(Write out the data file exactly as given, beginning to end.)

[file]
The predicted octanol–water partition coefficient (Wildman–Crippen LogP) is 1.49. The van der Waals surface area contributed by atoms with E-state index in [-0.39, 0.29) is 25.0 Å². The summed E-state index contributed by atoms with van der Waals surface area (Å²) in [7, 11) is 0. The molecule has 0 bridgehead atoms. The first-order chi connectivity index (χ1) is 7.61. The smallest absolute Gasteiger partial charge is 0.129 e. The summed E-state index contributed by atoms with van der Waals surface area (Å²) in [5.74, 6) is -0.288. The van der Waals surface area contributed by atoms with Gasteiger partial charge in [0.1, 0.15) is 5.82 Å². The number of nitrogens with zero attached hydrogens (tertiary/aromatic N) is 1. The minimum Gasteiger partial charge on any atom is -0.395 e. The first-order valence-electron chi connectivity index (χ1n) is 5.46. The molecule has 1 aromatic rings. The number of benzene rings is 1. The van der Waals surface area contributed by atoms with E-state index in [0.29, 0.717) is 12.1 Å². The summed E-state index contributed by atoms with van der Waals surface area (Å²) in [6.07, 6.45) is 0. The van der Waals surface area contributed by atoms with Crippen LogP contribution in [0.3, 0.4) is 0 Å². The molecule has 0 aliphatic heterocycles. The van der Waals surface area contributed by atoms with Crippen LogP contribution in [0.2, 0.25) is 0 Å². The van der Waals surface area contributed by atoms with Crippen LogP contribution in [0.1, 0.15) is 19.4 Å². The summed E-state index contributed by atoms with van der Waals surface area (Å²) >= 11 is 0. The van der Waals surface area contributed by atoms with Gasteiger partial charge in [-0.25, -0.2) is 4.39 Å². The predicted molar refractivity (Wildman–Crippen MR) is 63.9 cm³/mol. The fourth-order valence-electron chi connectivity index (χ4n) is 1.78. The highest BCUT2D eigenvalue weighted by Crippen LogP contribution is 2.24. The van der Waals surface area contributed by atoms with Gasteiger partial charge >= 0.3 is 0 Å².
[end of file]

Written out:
The predicted octanol–water partition coefficient (Wildman–Crippen LogP) is 1.49. The van der Waals surface area contributed by atoms with E-state index in [-0.39, 0.29) is 25.0 Å². The summed E-state index contributed by atoms with van der Waals surface area (Å²) in [7, 11) is 0. The molecule has 0 bridgehead atoms. The first-order chi connectivity index (χ1) is 7.61. The smallest absolute Gasteiger partial charge is 0.129 e. The summed E-state index contributed by atoms with van der Waals surface area (Å²) in [5.74, 6) is -0.288. The van der Waals surface area contributed by atoms with Gasteiger partial charge in [0.1, 0.15) is 5.82 Å². The number of nitrogens with zero attached hydrogens (tertiary/aromatic N) is 1. The minimum Gasteiger partial charge on any atom is -0.395 e. The first-order valence-electron chi connectivity index (χ1n) is 5.46. The molecule has 1 aromatic rings. The number of benzene rings is 1. The van der Waals surface area contributed by atoms with E-state index in [0.29, 0.717) is 12.1 Å². The summed E-state index contributed by atoms with van der Waals surface area (Å²) in [6.07, 6.45) is 0. The van der Waals surface area contributed by atoms with Crippen LogP contribution in [0.3, 0.4) is 0 Å². The molecule has 0 aliphatic heterocycles. The van der Waals surface area contributed by atoms with Crippen LogP contribution in [0.2, 0.25) is 0 Å². The van der Waals surface area contributed by atoms with Crippen LogP contribution in [0.1, 0.15) is 19.4 Å². The summed E-state index contributed by atoms with van der Waals surface area (Å²) >= 11 is 0. The van der Waals surface area contributed by atoms with Gasteiger partial charge in [-0.25, -0.2) is 4.39 Å². The predicted molar refractivity (Wildman–Crippen MR) is 63.9 cm³/mol. The fourth-order valence-electron chi connectivity index (χ4n) is 1.78. The highest BCUT2D eigenvalue weighted by Crippen LogP contribution is 2.24. The van der Waals surface area contributed by atoms with Gasteiger partial charge >= 0.3 is 0 Å².